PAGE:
Children's Health Insurance:
State Experiences in Implementing SCHIP and Considerations for Reauthorization
GAO-07-447T, Feb 1, 2007
In August 1997, Congress created the State Children's Health Insurance Program (SCHIP) with the goal of significantly reducing the number of low-income uninsured children, especially those who lived in families with incomes exceeding Medicaid eligibility requirements. Unlike Medicaid, SCHIP is not an entitlement to services for beneficiaries but a capped allotment to states. Congress provided a fixed amount--$40 billion from 1998 through 2007--to states with approved SCHIP plans. Funds are allocated to states annually. States have 3 years to use each year's allocation, after which unspent funds may be redistributed to states that have already spent all of that year's allocation. GAO's testimony addresses trends in SCHIP enrollment and the current composition of SCHIP programs across the states, states' spending experiences under SCHIP, and considerations GAO has identified for SCHIP reauthorization. GAO's testimony is based on its prior work; analysis of the Current Population Survey, a monthly survey conducted by the U.S. Census Bureau (2003-2005); information from states' annual SCHIP reports (2002-2005); and SCHIP enrollment and expenditure data from the Centers for Medicare & Medicaid Services (1998-2005).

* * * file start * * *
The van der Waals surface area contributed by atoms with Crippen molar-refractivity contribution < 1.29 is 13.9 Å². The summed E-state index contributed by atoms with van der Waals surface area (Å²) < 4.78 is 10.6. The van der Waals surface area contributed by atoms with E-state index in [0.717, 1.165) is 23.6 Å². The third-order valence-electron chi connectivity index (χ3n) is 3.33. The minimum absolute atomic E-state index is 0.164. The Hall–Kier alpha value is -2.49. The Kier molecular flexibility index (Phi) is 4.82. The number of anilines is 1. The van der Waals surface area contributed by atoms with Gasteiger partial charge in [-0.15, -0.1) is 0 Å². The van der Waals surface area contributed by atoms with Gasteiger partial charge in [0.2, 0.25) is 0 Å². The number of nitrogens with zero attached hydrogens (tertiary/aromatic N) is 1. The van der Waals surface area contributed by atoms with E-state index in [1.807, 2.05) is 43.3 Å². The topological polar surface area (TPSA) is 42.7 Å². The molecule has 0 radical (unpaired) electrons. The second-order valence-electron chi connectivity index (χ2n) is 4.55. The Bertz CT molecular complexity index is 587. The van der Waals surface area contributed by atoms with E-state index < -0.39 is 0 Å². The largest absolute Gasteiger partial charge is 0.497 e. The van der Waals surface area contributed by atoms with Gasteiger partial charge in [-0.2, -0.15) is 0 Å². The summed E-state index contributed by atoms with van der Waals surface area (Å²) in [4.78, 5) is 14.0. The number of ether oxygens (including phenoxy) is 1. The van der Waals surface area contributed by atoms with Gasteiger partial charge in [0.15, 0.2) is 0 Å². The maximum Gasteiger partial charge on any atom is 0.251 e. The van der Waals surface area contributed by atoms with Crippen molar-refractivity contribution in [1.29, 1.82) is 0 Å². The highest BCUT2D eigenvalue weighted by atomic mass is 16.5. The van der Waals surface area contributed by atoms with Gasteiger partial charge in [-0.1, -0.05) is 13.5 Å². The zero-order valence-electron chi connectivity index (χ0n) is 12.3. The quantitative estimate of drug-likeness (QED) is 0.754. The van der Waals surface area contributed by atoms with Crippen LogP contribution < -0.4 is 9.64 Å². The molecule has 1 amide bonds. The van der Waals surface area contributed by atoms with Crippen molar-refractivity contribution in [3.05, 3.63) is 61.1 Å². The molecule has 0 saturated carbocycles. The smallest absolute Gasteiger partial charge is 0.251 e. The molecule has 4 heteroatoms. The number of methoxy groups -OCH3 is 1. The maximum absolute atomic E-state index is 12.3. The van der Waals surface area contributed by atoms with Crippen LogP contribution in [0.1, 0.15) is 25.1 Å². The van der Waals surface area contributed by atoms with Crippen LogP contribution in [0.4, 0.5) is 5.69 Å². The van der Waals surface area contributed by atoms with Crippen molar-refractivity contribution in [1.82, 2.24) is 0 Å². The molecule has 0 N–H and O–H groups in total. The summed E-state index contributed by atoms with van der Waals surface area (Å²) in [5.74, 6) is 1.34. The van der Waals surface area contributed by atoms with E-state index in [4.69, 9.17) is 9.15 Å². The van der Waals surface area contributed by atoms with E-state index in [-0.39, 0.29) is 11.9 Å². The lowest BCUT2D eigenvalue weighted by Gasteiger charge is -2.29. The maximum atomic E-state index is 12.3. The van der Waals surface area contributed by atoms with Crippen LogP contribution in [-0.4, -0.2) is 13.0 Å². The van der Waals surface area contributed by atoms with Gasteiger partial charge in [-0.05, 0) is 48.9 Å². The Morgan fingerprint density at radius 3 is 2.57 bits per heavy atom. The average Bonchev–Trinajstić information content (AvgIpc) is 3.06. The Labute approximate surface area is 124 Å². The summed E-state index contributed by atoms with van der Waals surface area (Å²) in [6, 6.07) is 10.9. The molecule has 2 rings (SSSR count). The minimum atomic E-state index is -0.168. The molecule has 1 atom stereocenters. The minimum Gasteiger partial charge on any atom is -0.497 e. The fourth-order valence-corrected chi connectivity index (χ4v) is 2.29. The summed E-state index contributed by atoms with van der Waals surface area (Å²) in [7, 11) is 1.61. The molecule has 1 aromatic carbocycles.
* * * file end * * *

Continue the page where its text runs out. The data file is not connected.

SCHIP enrollment increased rapidly during the program's early years but has stabilized over the past several years. As of fiscal year 2005, the latest year for which data were available, SCHIP covered approximately 6 million enrollees, including about 639,000 adults, with about 4.0 million enrollees in June of that year. States' SCHIP programs reflect the flexibility the statute allows in structuring approaches to providing health care coverage. As of July 2006, states had opted for the following from among their choices of program structures allowed: a separate child health program (18 states), an expansion of a state's Medicaid program (11), or a combination of the two (21). In addition, 41 states opted to cover children in families with incomes at 200 percent of the federal poverty level (FPL) or higher, with 7 of these states covering children in families with incomes at 300 percent of FPL or higher. Thirty-nine states required families to contribute to the cost of their children's care in SCHIP programs through a cost-sharing requirement, such as a premium or copayment; 11 states charged no cost-sharing. As of January 2007, GAO identified 15 states that had waivers in place to cover adults in their programs; these included parents of eligible Medicaid and SCHIP children, pregnant women, and childless adults. SCHIP spending was initially low, but now threatens to exceed available funding. Since 1998, some states have consistently spent more than their allotments, while others spent consistently less. States that earlier overspent their annual allotments over the 3-year period of availability could rely on other states' unspent SCHIP funds, which were redistributed to cover other states' excess expenditures. By fiscal year 2002, however, states' aggregate annual spending began to exceed annual allotments. As spending has grown, the pool of funds available for redistribution has shrunk. As a result, 18 states were projected to have "shortfalls" of SCHIP funds--meaning they had exhausted all available funds--in at least one of the final 3 years of the program. These 18 states were more likely than the 32 states without shortfalls to have a Medicaid component to their SCHIP programs, cover children across a broader range of income groups, and cover adults in their programs. To cover projected shortfalls faced by several states, Congress appropriated an additional $283 million for fiscal year 2006. SCHIP reauthorization occurs in the context of debate on broader national health care reform and competing budgetary priorities, highlighting the tension between the desire to provide affordable health insurance coverage to uninsured individuals, including low-income children, and the recognition of the growing strain of health care coverage on federal and state budgets. As Congress addresses reauthorization, issues to consider include (1) maintaining flexibility within the program without compromising the primary goal to cover children, (2) considering the program's financing strategy, including the financial sustainability of public commitments, and (3) assessing issues associated with equity, including better targeting SCHIP funds to achieve certain policy goals more consistently nationwide.